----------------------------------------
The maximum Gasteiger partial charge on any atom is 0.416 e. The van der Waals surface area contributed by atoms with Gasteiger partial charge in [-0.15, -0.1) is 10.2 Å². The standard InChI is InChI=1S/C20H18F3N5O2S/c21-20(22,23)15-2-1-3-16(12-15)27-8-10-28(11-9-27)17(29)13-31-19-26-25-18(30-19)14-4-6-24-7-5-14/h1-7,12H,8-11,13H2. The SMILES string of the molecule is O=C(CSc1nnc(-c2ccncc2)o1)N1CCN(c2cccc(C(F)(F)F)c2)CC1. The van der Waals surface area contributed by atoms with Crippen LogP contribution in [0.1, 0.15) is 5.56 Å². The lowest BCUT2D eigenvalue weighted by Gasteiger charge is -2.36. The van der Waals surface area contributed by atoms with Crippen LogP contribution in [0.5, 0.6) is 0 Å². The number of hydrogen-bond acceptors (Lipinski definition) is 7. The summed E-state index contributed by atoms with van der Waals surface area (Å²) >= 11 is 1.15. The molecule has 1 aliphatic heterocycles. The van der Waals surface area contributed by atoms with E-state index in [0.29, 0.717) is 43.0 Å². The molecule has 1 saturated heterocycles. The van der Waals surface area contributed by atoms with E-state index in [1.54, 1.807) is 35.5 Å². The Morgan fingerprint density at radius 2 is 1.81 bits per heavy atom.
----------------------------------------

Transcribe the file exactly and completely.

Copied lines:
The maximum Gasteiger partial charge on any atom is 0.416 e. The van der Waals surface area contributed by atoms with Gasteiger partial charge in [-0.15, -0.1) is 10.2 Å². The standard InChI is InChI=1S/C20H18F3N5O2S/c21-20(22,23)15-2-1-3-16(12-15)27-8-10-28(11-9-27)17(29)13-31-19-26-25-18(30-19)14-4-6-24-7-5-14/h1-7,12H,8-11,13H2. The SMILES string of the molecule is O=C(CSc1nnc(-c2ccncc2)o1)N1CCN(c2cccc(C(F)(F)F)c2)CC1. The van der Waals surface area contributed by atoms with Crippen LogP contribution in [0.1, 0.15) is 5.56 Å². The lowest BCUT2D eigenvalue weighted by Gasteiger charge is -2.36. The van der Waals surface area contributed by atoms with Crippen LogP contribution in [0.5, 0.6) is 0 Å². The number of hydrogen-bond acceptors (Lipinski definition) is 7. The summed E-state index contributed by atoms with van der Waals surface area (Å²) >= 11 is 1.15. The molecule has 1 aliphatic heterocycles. The van der Waals surface area contributed by atoms with E-state index in [0.29, 0.717) is 43.0 Å². The molecule has 1 saturated heterocycles. The van der Waals surface area contributed by atoms with E-state index in [1.54, 1.807) is 35.5 Å². The Morgan fingerprint density at radius 2 is 1.81 bits per heavy atom.